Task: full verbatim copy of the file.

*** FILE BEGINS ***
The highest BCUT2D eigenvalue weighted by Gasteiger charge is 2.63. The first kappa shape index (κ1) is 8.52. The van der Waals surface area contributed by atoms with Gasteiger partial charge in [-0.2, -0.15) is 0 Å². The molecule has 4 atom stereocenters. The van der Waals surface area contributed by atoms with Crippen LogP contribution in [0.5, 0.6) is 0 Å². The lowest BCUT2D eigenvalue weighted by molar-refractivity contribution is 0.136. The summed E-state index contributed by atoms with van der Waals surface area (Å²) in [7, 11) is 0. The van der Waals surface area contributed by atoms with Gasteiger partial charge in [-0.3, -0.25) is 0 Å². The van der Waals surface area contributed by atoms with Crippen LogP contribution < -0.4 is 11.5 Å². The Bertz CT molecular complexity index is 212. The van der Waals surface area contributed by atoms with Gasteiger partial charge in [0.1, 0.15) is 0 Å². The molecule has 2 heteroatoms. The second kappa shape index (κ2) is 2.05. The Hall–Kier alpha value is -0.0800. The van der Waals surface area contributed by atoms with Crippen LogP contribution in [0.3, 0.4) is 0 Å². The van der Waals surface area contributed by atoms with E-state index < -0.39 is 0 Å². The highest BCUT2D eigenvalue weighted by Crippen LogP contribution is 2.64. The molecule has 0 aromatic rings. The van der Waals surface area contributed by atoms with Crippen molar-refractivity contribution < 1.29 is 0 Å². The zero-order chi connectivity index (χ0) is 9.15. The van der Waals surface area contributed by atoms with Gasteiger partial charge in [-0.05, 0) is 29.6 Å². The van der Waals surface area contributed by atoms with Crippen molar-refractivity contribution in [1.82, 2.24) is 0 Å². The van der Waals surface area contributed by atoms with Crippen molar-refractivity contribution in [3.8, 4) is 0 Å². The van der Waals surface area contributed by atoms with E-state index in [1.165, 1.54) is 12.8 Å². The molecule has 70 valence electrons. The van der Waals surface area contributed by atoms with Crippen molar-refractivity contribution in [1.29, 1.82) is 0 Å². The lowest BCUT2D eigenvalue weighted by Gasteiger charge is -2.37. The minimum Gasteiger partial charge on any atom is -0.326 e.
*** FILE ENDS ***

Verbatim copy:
The highest BCUT2D eigenvalue weighted by Gasteiger charge is 2.63. The first kappa shape index (κ1) is 8.52. The van der Waals surface area contributed by atoms with Gasteiger partial charge in [-0.2, -0.15) is 0 Å². The molecule has 4 atom stereocenters. The van der Waals surface area contributed by atoms with Crippen LogP contribution in [0.5, 0.6) is 0 Å². The lowest BCUT2D eigenvalue weighted by molar-refractivity contribution is 0.136. The summed E-state index contributed by atoms with van der Waals surface area (Å²) in [7, 11) is 0. The van der Waals surface area contributed by atoms with Gasteiger partial charge in [-0.3, -0.25) is 0 Å². The van der Waals surface area contributed by atoms with Crippen LogP contribution < -0.4 is 11.5 Å². The Bertz CT molecular complexity index is 212. The van der Waals surface area contributed by atoms with Gasteiger partial charge in [0.1, 0.15) is 0 Å². The molecule has 2 heteroatoms. The second kappa shape index (κ2) is 2.05. The Hall–Kier alpha value is -0.0800. The van der Waals surface area contributed by atoms with Crippen LogP contribution in [0.3, 0.4) is 0 Å². The van der Waals surface area contributed by atoms with E-state index < -0.39 is 0 Å². The highest BCUT2D eigenvalue weighted by Crippen LogP contribution is 2.64. The molecule has 0 aromatic rings. The van der Waals surface area contributed by atoms with Crippen molar-refractivity contribution < 1.29 is 0 Å². The zero-order chi connectivity index (χ0) is 9.15. The van der Waals surface area contributed by atoms with Gasteiger partial charge in [-0.05, 0) is 29.6 Å². The van der Waals surface area contributed by atoms with Crippen molar-refractivity contribution in [1.82, 2.24) is 0 Å². The van der Waals surface area contributed by atoms with Crippen molar-refractivity contribution in [3.8, 4) is 0 Å². The van der Waals surface area contributed by atoms with E-state index in [1.165, 1.54) is 12.8 Å². The molecule has 70 valence electrons. The van der Waals surface area contributed by atoms with Crippen molar-refractivity contribution in [1.29, 1.82) is 0 Å². The lowest BCUT2D eigenvalue weighted by Gasteiger charge is -2.37. The minimum Gasteiger partial charge on any atom is -0.326 e.